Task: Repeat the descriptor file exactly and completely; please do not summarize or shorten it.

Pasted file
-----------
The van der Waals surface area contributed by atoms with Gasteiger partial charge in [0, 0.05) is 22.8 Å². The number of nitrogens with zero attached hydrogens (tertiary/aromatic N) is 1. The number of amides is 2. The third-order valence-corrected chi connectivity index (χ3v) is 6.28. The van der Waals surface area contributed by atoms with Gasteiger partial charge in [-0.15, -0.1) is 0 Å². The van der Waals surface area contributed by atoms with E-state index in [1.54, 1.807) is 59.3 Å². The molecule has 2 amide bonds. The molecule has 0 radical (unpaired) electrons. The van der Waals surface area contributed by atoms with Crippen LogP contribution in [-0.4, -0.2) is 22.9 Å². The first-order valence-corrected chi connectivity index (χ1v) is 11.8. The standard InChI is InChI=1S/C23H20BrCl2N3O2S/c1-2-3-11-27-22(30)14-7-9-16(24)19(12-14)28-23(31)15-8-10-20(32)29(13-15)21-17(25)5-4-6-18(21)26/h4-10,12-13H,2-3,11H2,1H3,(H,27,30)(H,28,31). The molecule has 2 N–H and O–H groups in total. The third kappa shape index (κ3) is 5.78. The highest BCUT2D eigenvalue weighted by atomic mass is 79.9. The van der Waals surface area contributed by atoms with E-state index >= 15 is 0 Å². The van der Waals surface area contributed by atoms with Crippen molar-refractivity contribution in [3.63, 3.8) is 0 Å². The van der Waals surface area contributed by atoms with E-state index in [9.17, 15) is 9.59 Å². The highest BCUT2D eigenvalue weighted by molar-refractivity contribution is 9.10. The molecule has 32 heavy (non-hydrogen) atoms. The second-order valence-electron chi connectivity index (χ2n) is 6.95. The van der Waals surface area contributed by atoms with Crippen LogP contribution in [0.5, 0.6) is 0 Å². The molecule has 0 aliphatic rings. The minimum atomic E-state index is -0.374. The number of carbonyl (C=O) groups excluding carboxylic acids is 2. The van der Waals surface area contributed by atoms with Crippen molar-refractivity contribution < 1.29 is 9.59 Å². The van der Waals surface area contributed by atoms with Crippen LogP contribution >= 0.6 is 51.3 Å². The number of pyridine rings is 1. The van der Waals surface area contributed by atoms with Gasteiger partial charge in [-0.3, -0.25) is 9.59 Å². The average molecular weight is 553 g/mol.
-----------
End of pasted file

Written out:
The van der Waals surface area contributed by atoms with Gasteiger partial charge in [0, 0.05) is 22.8 Å². The number of nitrogens with zero attached hydrogens (tertiary/aromatic N) is 1. The number of amides is 2. The third-order valence-corrected chi connectivity index (χ3v) is 6.28. The van der Waals surface area contributed by atoms with Gasteiger partial charge in [-0.15, -0.1) is 0 Å². The van der Waals surface area contributed by atoms with E-state index in [1.54, 1.807) is 59.3 Å². The molecule has 2 amide bonds. The molecule has 0 radical (unpaired) electrons. The van der Waals surface area contributed by atoms with Crippen LogP contribution in [-0.4, -0.2) is 22.9 Å². The first-order valence-corrected chi connectivity index (χ1v) is 11.8. The standard InChI is InChI=1S/C23H20BrCl2N3O2S/c1-2-3-11-27-22(30)14-7-9-16(24)19(12-14)28-23(31)15-8-10-20(32)29(13-15)21-17(25)5-4-6-18(21)26/h4-10,12-13H,2-3,11H2,1H3,(H,27,30)(H,28,31). The molecule has 2 N–H and O–H groups in total. The third kappa shape index (κ3) is 5.78. The highest BCUT2D eigenvalue weighted by atomic mass is 79.9. The van der Waals surface area contributed by atoms with E-state index >= 15 is 0 Å². The van der Waals surface area contributed by atoms with Crippen molar-refractivity contribution in [3.63, 3.8) is 0 Å². The van der Waals surface area contributed by atoms with E-state index in [9.17, 15) is 9.59 Å². The highest BCUT2D eigenvalue weighted by molar-refractivity contribution is 9.10. The molecule has 32 heavy (non-hydrogen) atoms. The second-order valence-electron chi connectivity index (χ2n) is 6.95. The van der Waals surface area contributed by atoms with Crippen LogP contribution in [0.5, 0.6) is 0 Å². The molecule has 0 aliphatic rings. The minimum atomic E-state index is -0.374. The number of carbonyl (C=O) groups excluding carboxylic acids is 2. The van der Waals surface area contributed by atoms with Crippen molar-refractivity contribution < 1.29 is 9.59 Å². The van der Waals surface area contributed by atoms with Crippen LogP contribution >= 0.6 is 51.3 Å². The number of pyridine rings is 1. The van der Waals surface area contributed by atoms with Gasteiger partial charge in [-0.3, -0.25) is 9.59 Å². The average molecular weight is 553 g/mol.